Supreme Court curbs FTC's ability to get money back for consumers deceived by companies

The decision could impact a current antitrust case with Facebook.

Corinne Reichert Senior Editor
Corinne Reichert (she/her) grew up in Sydney, Australia and moved to California in 2019. She holds degrees in law and communications, and currently writes news, analysis and features for CNET across the topics of electric vehicles, broadband networks, mobile devices, big tech, artificial intelligence, home technology and entertainment. In her spare time, she watches soccer games and F1 races, and goes to Disneyland as often as possible.
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US Supreme Court

The US Supreme Court on April 19, 2021.

Chip Somodevilla/Getty Images

The US Supreme Court has held that the Federal Trade Commission cannot seek equitable monetary relief for consumers. Congress had previously granted the FTC authority to enforce breaches of prohibitions on "unfair or deceptive acts or practices," but the high court's unanimous decision, handed down Thursday, says that section 13(b) of the Federal Trade Commission Act doesn't allow that.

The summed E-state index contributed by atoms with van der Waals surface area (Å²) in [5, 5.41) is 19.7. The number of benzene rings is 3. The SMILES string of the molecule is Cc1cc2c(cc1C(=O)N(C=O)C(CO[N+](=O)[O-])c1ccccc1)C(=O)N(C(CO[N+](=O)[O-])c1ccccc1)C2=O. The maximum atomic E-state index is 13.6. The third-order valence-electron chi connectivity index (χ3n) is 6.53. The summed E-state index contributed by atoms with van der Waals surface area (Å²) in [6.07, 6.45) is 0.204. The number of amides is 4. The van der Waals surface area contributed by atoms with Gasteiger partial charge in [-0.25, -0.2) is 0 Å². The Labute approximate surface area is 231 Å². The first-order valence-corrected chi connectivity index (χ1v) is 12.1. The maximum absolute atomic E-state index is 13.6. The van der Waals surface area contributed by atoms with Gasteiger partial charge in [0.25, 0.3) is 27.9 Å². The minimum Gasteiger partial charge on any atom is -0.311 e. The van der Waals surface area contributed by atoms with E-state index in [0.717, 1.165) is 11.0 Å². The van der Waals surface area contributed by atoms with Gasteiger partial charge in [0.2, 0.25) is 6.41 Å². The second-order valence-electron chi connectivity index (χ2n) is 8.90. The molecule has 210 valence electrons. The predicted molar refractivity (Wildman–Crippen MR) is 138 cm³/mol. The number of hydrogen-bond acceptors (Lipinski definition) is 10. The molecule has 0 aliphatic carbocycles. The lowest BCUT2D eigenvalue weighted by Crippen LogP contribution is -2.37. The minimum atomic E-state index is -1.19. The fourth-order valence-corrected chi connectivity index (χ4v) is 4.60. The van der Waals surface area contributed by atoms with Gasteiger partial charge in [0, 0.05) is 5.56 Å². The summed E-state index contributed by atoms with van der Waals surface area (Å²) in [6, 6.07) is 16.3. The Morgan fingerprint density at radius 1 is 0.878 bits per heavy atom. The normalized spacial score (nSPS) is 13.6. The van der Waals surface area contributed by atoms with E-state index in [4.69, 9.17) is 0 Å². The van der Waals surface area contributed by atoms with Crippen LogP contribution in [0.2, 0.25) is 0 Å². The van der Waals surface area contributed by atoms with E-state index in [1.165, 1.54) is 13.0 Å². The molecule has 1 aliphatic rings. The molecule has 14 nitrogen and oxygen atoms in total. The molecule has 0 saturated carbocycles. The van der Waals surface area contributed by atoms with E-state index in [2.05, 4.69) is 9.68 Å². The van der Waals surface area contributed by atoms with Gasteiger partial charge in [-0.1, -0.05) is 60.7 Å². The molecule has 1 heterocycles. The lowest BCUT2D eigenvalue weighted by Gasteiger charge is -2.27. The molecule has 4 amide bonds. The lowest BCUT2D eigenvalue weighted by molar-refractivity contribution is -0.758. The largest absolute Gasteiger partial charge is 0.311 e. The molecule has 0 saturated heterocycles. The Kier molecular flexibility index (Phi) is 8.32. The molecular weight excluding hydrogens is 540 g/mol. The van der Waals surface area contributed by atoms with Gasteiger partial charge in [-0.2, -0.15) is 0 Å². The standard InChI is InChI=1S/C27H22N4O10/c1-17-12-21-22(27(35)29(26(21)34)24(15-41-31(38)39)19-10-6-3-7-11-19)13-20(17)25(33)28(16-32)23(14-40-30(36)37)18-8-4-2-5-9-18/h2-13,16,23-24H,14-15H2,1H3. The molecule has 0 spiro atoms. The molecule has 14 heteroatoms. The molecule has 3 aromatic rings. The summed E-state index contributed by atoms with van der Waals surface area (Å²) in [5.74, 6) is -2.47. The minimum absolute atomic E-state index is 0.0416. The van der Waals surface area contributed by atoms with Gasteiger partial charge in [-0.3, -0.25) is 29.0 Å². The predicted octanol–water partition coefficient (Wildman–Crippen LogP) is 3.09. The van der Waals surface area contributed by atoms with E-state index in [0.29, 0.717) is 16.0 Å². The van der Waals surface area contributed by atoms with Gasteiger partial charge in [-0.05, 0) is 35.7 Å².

The FTC had leaned on this section in cases where a business or person used unfair or deceptive conduct and been given a final cease and desist order by the agency. According to the Supreme Court, section 13(b) does not authorize court-ordered monetary relief, but instead simply a permanent injunction.

The decision could impact a current antitrust case between the FTC and Facebook. In March, Facebook argued that the FTC lacked the statutory authority under section 13(b) to bring the federal antitrust case.

FTC Commissioner Rohit Chopra tweeted Thursday that the Supreme Court ruling "forbids the FTC from getting money from bad actors."

"Even if Congress takes action to address this, commissioners should act now to deploy the FTC's dormant Penalty Offense Authority through Section 5(m)(1)(B), trigger broader sanctions for bad actors through Section 18, and undertake other agency reforms," Chopra said.